Man with gray hair and white doctor coat with books on tthe background and glasses, guest of recent podcast episode about winter, health and cold with Aaron Hartman MD & Neil Schachter MDNeil Schachter, MD, one of the leading authorities on respiratory disease in the United States serves as Professor of Medicine and Community Medicine at the Mount Sinai Medical Center in New York City. Doctor Schachter has served as president of the American Lung Association of the City of New York, the Connecticut Thoracic Society, and the National Association of Medical Directors of Respiratory Care.

Book: The Doctor’s Guide to Colds and Flu: How to Prevent Strep Throat, Pneumonia, and COVID at Any Age

 

The Good Doctor 1

This episode of Harvesting Happiness Talk Radio is sponsored by:

Are We Happy Yet? Eight Keys to Unlocking a Joyful Life A boot camp manual for greater emotional fitness. Happiness waits for no one and sometimes we all need support. What is getting in the way of your happiness right now? 

HFactor: Where is Your Heart? — Lisa’s documentary film explores the journey of human happiness. Emotions are contagious and happiness is a universally desired state. We tend to forget we all have the freedom to be happy or the liberty to be miserable each day.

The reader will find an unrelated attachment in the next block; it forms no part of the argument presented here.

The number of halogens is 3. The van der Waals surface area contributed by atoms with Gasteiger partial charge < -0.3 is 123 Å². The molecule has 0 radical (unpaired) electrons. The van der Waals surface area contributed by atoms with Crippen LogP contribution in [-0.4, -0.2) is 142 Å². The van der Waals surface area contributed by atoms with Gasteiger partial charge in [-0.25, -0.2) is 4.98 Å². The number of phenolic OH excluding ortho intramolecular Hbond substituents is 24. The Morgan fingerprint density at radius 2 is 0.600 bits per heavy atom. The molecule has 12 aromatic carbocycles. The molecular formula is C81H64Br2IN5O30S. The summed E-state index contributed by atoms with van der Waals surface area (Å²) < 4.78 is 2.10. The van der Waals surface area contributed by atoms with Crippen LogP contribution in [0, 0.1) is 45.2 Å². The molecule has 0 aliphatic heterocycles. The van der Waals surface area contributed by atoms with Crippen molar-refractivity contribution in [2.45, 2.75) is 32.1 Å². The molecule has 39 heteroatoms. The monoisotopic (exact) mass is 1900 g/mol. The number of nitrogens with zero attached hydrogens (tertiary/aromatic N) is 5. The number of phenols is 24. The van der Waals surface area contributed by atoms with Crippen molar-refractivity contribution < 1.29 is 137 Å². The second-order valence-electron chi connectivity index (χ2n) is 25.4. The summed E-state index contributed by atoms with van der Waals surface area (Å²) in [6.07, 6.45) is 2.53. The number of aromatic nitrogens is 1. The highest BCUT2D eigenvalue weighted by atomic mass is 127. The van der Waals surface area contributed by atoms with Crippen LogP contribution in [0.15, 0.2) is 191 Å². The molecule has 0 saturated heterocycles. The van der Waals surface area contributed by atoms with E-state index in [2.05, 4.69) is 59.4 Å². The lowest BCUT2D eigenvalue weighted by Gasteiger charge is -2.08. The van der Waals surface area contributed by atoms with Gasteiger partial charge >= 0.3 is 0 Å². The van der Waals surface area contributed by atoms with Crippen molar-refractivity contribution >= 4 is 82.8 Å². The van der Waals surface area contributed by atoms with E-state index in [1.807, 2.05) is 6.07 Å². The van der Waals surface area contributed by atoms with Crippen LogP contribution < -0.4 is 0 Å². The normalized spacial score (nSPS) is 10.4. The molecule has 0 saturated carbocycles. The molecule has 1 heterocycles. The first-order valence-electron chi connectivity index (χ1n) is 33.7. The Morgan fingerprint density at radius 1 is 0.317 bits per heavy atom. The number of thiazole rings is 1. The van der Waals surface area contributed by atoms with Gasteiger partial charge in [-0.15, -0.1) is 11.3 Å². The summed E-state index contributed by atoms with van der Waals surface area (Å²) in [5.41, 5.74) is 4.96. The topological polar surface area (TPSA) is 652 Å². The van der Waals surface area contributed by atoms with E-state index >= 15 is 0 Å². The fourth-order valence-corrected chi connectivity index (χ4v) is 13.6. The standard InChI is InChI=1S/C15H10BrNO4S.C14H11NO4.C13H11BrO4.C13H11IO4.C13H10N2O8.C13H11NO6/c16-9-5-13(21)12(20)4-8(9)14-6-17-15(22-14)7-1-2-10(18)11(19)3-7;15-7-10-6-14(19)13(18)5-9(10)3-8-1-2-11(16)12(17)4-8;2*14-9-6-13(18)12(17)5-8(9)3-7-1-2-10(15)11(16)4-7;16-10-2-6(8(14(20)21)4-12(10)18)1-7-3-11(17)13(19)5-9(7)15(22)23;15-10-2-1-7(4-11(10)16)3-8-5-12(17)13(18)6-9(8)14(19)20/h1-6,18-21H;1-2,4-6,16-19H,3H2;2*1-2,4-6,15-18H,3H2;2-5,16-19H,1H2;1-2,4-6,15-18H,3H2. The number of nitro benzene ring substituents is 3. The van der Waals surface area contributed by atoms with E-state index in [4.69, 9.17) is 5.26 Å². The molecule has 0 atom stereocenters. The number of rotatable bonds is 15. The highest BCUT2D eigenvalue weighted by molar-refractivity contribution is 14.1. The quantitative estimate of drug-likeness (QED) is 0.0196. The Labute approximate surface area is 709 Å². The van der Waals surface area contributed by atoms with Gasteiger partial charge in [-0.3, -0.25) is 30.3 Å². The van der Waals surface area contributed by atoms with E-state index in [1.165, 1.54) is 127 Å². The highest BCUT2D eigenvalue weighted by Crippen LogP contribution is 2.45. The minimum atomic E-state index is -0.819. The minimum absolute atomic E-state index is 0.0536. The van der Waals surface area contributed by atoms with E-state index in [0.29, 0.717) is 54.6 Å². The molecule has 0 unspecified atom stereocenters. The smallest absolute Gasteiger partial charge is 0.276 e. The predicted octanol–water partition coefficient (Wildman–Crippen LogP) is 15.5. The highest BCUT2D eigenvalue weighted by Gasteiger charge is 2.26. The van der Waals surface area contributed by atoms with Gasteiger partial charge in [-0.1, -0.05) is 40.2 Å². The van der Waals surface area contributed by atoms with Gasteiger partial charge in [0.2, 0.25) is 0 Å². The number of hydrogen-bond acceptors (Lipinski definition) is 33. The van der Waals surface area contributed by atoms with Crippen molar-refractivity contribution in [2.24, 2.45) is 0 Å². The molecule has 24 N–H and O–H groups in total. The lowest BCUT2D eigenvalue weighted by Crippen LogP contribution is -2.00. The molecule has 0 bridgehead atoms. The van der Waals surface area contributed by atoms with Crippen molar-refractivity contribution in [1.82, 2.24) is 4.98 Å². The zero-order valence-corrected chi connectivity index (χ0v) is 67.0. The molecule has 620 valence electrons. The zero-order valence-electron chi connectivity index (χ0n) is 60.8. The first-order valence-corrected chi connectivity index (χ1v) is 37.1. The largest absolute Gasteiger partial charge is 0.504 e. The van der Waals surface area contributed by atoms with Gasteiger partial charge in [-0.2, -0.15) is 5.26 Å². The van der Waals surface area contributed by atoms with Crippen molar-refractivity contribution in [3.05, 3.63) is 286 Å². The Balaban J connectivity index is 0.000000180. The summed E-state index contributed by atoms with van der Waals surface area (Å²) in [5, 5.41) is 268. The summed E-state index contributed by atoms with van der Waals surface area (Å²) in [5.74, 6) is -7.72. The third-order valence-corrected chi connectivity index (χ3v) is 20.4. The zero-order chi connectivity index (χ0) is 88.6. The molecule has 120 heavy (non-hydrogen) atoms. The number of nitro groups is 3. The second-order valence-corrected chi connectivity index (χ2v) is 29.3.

“Health hygiene is the best course we can take to prevent all disease.” @LisaKamen on @HH_TalkRadio Click To Tweet“If it is a choice between exercise or eating properly always choose to eat properly.” @LisaKamen on @HH_TalkRadio Click To Tweet“Half of all chronic disease in the US can be attributed to eating processed foods.” @AaronHartmanMD on @HH_TalkRadio Click To Tweet“90% of our immune system is around the GI tract.” @AaronHartmanMD on @HH_TalkRadio Click To Tweet“87% of people who die with COVID have low vitamin D levels. It is an important nutrient to help your body fight off infections.” @AaronHartmanMD on @HH_TalkRadio Click To Tweet“Where has the flu been the last two years? It has been mostly non-existent largely because of mask-wearing. Yes, social distancing. But, mask-wearing has been the big thing. It's had a massive impact on the infectability or… Click To Tweet“Science is like a moving river. The river looks the same but you never put your toe in the same river twice.” @AaronHartmanMD on @HH_TalkRadio Click To Tweet“It comes down to the idea of social proofing. It seems that if you have been accepted by your peers, or social media now you are an authority regardless of your background.” @AaronHartmanMD on @HH_TalkRadio Click To Tweet“Most people on average get two colds a year. Children get many more. Seniors get fewer.” — Neil Schachter MD on @HH_TalkRadio Click To Tweet“The whole respiratory tract is just one open series of chambers.” — Neil Schachter MD on @HH_TalkRadio Click To Tweet“Prevention is the first step in health protection.” — Neil Schachter MD on @HH_TalkRadio Click To Tweet“There are some studies that show that chicken soup may have some beneficial activity in the common cold. It relates to the fumes given off that help liquify the mucus that accumulates in these types of infections.” — Neil Schachter MD… Click To Tweet“In the worst-case scenario, in a year, the flu kills about 20-60,000 Americans. In the first season of COVID, there were over 700,000 Americans who died. That is more than ten times the fatality rate.” — Neil Schachter MD on… Click To Tweet